Homeowners insurance doesn’t cover powder post beetle damages. As with damage from other pests and vermin, the destruction wreaked by powder post beetles is classified as a maintenance item; therefore, the homeowners are solely responsible.
Maintenance Issues Versus Covered Perils
Homeowners insurance companies distinguish between maintenance issues and covered perils. Maintenance items are the typical issues homeowners can expect to deal with from time to time. For instance, a malfunctioning furnace or refrigerator are maintenance items. Over time, their machinery ages and breaks down. Homeowners should have these expected costs in their home expense budgets.
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Powder post beetles, termites, mice, and other small creatures can do substantial damage to a home, but they can be expected. Over time, insects and vermin bore their way into every structure. Typically, they cannot be seen, but homeowners are responsible for having their homes treated for pests and calling an exterminator when they notice damage caused by powder post beetles and other harmful invaders.
Damage from powder post beetles and other uninvited guests takes a long infestation period to cause significant damage. These beetles, termites, and other home-consuming creatures usually leave signs of their presence in the form of rotting wood and other signals requiring maintenance. Homeowners need to take these signs seriously and treat the home for pests.
Covered perils, on the other hand, are events that happen all of a sudden, providing the homeowner with no opportunity for preventative maintenance. For instance, a tornado strikes with little warning, and the homeowner is powerless to stop the destruction, no matter how well-maintained the home is. Likewise, fires are emergencies that destroy property and entire homes in minutes. No amount of home maintenance puts out flames.
Is Anyone Liable For Powder Beetle Damage?
In rare instances, your homeowners insurance company, exterminator, or previous homeowner may bear legal responsibility for powder beetles or other pests’ damage.
Some claims for a covered peril happen to coincide with damage from powder beetles or other invasive species. For example, a structural problem that leads to a sudden roof collapse may be covered. However, if the area happens to be impacted by powder beetles, then your powder beetle damage may be fixed along with the faulty roof.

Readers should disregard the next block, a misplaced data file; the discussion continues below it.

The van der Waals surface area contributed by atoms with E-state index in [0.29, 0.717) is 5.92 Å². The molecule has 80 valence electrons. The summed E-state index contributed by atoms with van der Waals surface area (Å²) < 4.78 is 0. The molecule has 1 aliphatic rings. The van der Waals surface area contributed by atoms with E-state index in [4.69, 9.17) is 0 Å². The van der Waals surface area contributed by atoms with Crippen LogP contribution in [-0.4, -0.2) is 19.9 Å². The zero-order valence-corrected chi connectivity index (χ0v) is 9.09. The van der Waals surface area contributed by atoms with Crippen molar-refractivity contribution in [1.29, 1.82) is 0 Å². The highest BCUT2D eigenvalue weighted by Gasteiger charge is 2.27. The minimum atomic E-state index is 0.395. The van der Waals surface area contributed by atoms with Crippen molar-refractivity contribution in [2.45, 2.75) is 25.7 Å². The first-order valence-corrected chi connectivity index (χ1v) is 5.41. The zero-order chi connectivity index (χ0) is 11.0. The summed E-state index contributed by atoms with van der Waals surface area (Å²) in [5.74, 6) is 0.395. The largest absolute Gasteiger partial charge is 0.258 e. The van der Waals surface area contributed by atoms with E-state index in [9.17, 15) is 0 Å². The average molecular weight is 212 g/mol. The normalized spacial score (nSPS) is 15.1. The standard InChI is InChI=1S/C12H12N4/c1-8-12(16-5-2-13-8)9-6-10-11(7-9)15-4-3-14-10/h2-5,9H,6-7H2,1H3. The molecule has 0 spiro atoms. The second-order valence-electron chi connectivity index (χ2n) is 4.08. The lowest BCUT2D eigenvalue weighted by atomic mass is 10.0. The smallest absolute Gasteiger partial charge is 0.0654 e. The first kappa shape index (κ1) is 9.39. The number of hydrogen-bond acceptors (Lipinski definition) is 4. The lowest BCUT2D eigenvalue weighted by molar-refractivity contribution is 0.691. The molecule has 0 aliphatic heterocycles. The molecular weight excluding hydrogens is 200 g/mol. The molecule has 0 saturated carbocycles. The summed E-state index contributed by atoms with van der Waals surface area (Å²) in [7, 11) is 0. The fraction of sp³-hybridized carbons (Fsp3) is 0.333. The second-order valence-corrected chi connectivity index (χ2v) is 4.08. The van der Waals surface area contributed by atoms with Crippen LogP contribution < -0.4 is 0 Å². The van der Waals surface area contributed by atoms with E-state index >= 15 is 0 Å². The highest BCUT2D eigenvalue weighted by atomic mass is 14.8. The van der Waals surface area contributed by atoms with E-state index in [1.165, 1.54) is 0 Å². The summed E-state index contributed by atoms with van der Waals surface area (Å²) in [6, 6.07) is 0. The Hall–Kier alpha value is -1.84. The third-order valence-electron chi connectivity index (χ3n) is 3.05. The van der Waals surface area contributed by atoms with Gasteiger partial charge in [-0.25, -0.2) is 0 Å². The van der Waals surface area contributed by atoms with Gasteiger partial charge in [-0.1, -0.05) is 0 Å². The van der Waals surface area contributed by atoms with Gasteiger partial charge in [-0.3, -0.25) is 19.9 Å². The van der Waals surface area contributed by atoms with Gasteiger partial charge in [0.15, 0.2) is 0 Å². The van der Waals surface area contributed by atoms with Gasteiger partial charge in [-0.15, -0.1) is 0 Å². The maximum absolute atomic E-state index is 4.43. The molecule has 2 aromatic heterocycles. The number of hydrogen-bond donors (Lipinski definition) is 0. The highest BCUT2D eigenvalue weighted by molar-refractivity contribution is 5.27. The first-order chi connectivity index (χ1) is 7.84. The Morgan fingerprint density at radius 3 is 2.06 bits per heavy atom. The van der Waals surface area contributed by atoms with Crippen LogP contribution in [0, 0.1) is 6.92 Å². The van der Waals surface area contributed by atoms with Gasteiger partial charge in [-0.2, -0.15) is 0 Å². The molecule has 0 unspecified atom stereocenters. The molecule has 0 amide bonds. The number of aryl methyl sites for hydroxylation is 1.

If you paid an exterminator to clear your home or powder beetles, termites, and other pests, you should be safe from a significant expense from invasive species damage; however, if the extermination failed, you might have a case for reimbursement for damages against the exterminator. As with other businesses, exterminators carry general liability coverage for these cases. Therefore, you may receive compensation under the exterminator’s policy.
Depending on the laws in your state and when the infestation started, you could be able to recoup expenses from powder beetle damage or other pest destruction from the previous homeowner. Most real estate contracts require the seller to disclose any significant problems with the property. If the seller discloses no pest damage and then you find out there is major structural damage from powder beetles eating away at the home for years before you bought it, you may have a strong case against the previous homeowner.
Powder beetles and other invaders can wreak havoc on a home. Homeowners insurance policies usually do not cover the damage because it’s a maintenance issue. However, it’s possible that pest destruction can be covered if it coincides with a covered peril.